It’s a reality that black and brown men are the subject of severe racial prejudice. We’ll even go to prison for no reason at all! Just look at the Troy Davis story and many of the black men that have been released after years in prison, only to be released after it’s realized that they were wrongly incarcerated. Their lives were altered off of a lie! How are they just going to recover after missing twenty to thirty years of their lives?
This is an aspect of the prison conspiracy that many people don’t think to look in to. That’s why it’s so important to have scholars, journalists, media personalities, authors and writers in the community that bring these cruel infringements to human rights. Some are widely known like public scholar Dr. Boyce Watkins and author of The New Jim Crow Michelle Alexander. However, there are others standing in the gap educating the masses about the prison conspiracy as well.
When I first got in contact with my author mentor Benjamin Janey, he said that he was making it a priority to make sure that I didn’t make the same mistakes that he did. Mr. Ben has had a horrible past with the prison system that’ll be told in the form of a non-fiction book and the prequel to his first novel Up The Way called Up The Way-Reloded.
If you read my various articles and novels, you know that I like to put a positive spin on things. We tend to love tearing down each other! However, my author mentor’s story once again shows you that success is always obtainable, no matter what your circumstances are. Never give up! Earlier this month, I got a chance to catch up with Mr. Ben and talk to him about various topics dealing with his new book and the prison industrial complex.
Randall: Your novel Up The Way, released in 2009, was your big time break into the publishing industry. It was also the first book released under DC Bookdiva Publications. How much has changed for you in the past five years?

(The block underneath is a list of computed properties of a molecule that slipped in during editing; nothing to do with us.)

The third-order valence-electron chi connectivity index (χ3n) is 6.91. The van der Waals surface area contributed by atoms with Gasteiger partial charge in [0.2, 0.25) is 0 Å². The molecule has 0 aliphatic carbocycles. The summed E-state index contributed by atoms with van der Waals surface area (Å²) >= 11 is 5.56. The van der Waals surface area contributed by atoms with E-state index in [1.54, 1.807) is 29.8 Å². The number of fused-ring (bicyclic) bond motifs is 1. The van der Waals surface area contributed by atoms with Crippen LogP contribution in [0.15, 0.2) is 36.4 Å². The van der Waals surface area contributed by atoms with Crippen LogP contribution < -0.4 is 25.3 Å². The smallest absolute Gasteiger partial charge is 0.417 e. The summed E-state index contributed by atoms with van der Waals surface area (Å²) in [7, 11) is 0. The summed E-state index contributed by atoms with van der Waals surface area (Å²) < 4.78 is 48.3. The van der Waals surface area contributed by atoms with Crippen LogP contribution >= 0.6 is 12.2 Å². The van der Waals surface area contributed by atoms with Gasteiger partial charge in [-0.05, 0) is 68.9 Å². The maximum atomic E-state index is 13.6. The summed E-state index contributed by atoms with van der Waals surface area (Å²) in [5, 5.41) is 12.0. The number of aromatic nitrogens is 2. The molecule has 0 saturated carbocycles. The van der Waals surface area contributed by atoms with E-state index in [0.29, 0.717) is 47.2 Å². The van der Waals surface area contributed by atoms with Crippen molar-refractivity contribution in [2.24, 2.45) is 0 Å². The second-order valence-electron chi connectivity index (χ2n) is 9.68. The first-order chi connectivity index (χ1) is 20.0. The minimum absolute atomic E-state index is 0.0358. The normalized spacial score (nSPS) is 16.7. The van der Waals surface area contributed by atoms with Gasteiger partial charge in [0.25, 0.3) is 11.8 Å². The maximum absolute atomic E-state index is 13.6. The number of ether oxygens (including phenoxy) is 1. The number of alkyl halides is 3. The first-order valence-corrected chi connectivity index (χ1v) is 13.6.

Benjamin Janey: In the past five years, I’ve learned to believe in me. I just don’t dream without making that dream my new reality. Signing autographs still tickle me to this day. Who would have ever imagined that someone would ask for my signature on good terms? Dc Bookdiva and I have been grinding for day one and we’re still in it to win it.
Randall: What was your inspiration behind creating a novel like Up The Way?
Benjamin Janey: When I wrote Up The Way I was forty years old facing twenty years in prison. The story came about when a friend of mine, Barry, had me wait to read one of his urban novels that he just received in the mail. We playfully argued about why I had to wait because he couldn’t read two books at the same time. Then, I told me I’d write my own book. Sarcastically, he slid me a writing pad and pen under my cell door, the rest is history.
Randall: On your social media accounts you keep saying that your next book Up The Way-Reloaded is going to be a classic. Why do you say that?
Benjamin Janey: Up The Way was a story that I wrote to escape reality. I amused myself and let my imagination run wild. Some of it may have been too farfetched. Yet, the complexity of my mind and the bad situation I was in made it all good sense to me. Now, Up The Way-Reloaded will tell the true story of the police corruption that I had to face; the frame work that I refused to picture. The nightmares were vivid and real. The names, police reports, court transcripts and truth will be included in this next work.